DS BVH Transmission, How do you drive them??
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Thread: DS BVH Transmission, How do you drive them??

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    Default DS BVH Transmission, How do you drive them??

    Having never driven a BVH before, I'd like to know about the intricacies of driving them-

    Do they run a torque converter? Do they stall out in any gear when at a standstill?

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    Thanks in advance.
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    Quote Originally Posted by OnSafari View Post
    Having never driven a BVH before, I'd like to know about the intricacies of driving them-

    Do they run a torque converter? Do they stall out in any gear when at a standstill?

    Thanks in advance.
    The BVH is a conventional 4 speed manual gearbox but with a hydraulic control instead of linkages. It uses a single dry plate clutch. The hydraulic system is basically a master and slave set up. The driver selects the gear via the "wand" and moves it accordingly. This works as the "master" the hydraulic system operates pistons in the gearbox top to engage and disengage the cogs. The system has devices that lower idle speed when the brake is applied ( comparable to "creep" in a torque converter auto )and a speed sensitive device engages or disengages the conventional clutch which also has a hydraulic slave cylinder. The system is delightful but requires some learning and timing as the driver still has to control revs for the up and down changes. It is a servo assisted manual not a real automatic. All leg work is done for the driver. The gearstick also functions as the starter button.
    It is a complex system that requires sequential adjustments however some latitude re change speed is possible...sporting quick or slothful slow.
    No doubt others will contribute.
    Compared with a pure manual D the clutch pedal in a BVH becomes a foot operated parking brake.
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    Very good, succinct, explanation. In terms of "anti-stall", when braking or at standstill, the engine revs drop to a point below that which engages the clutch.
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    In my limited experience, with a very great deal of pleasure. What a superb system the BVH is. To think of it is pretty good. To actually build working prototypes is remarkable. To put it into successful production engineering is absolutely beyond belief.

    I'm in awe of those engineers and dreamers who made it all happen.
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    In practice it is somewhat difficult to stall a BVH car provided it is set up properly. You can slam on the brakes in 4th gear to a dead stop and the system will automatically disengage the clutch to keep the engine running. I wouldnít recommend doing that regularly (once was enough for me) though. Conceptually you shift up and down the gears exactly as if driving a regular manual.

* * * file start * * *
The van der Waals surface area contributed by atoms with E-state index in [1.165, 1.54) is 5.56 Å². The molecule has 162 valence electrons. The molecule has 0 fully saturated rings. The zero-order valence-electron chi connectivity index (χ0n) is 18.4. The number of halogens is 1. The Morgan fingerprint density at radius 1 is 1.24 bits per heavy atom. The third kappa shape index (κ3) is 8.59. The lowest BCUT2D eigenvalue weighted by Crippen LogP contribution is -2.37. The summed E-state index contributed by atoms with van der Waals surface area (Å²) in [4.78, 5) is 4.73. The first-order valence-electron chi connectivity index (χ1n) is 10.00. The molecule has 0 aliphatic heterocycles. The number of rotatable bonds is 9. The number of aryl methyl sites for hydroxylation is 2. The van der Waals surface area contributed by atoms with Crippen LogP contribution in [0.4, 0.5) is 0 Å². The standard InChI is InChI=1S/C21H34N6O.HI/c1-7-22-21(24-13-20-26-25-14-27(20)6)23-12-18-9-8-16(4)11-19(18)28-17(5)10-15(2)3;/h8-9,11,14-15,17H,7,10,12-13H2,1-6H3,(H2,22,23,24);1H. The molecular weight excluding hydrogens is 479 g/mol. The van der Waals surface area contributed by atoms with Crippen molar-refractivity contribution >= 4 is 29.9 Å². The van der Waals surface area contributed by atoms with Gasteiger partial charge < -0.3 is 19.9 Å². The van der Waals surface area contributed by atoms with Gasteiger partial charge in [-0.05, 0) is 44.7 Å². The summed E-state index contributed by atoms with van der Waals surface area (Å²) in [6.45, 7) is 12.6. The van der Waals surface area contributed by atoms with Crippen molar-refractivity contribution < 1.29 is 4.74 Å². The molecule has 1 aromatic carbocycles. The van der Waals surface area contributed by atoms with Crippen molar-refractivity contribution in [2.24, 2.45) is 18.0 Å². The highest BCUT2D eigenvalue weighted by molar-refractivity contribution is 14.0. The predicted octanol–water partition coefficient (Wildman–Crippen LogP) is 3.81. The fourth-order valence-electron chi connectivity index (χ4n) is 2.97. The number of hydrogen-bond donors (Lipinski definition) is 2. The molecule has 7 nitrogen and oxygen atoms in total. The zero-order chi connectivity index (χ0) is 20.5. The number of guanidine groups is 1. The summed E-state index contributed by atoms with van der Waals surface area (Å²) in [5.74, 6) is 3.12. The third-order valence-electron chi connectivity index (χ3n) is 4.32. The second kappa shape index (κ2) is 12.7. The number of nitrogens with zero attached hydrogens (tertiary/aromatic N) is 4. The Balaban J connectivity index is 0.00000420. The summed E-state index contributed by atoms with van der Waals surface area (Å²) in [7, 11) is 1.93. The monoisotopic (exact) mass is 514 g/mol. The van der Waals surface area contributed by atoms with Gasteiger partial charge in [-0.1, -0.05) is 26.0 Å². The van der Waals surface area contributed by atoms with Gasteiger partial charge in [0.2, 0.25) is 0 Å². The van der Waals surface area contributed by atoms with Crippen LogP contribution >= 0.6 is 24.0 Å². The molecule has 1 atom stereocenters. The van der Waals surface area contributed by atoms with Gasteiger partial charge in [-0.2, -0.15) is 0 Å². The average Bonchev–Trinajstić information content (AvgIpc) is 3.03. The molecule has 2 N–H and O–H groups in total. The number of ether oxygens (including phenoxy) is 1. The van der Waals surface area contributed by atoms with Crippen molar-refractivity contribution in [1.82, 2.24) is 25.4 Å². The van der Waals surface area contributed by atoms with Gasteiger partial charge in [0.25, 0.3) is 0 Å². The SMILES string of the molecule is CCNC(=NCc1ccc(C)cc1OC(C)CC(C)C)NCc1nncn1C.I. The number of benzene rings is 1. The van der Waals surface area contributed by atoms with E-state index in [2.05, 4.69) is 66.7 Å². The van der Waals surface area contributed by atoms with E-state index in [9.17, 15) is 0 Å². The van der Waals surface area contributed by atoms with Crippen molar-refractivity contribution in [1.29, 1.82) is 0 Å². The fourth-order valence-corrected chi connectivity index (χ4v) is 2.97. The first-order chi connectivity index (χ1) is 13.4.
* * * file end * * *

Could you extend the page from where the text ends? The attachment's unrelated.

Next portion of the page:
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    Driving a well sorted BVH is blissful. Driving an HML equipped 5sp BVH is "next level".

    The one catch with a BVH, and the cause of its demise in the Australian market, is that when parked the gearbox by default is in neutral and therefore is not a secondary park brake. Combine that with the tendency for front park brake pads to slightly lose grip as the front discs cool can trap young players.
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    Technically, the gearbox will stay in whichever gear is selected as long as there is hydraulic pressure (and even then it can get stuck in gear). As such it is possible to leave the car parked in gear however upon starting it up again it can lunch forward until either you press the brake or there is sufficient pressure in the system to throw out the clutch. I have had cars leap 2 or so meters with the handbrake on pretty hard. Depressing the brake button while starting may prevent this happeneing but it relies on having pressure in the brake circuit.
    Last edited by faulksy; 4th April 2019 at 08:02 PM.
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    They are easy to drive and relatively forgiving.

    There are several ways to answer your question. Before I try, please tell us why you ask.

    Also, there were three slightly different versions of BVH: late 50s, early 60s, and late 60s onwards. The driveability of the different versions was relatively similar but the implementation and the feedback to the driver differed and some of the things to be aware of (and things to NOT DO) differed. So could you also please tell us whether you are thinking of a particular version.

    Thanks,
    Roger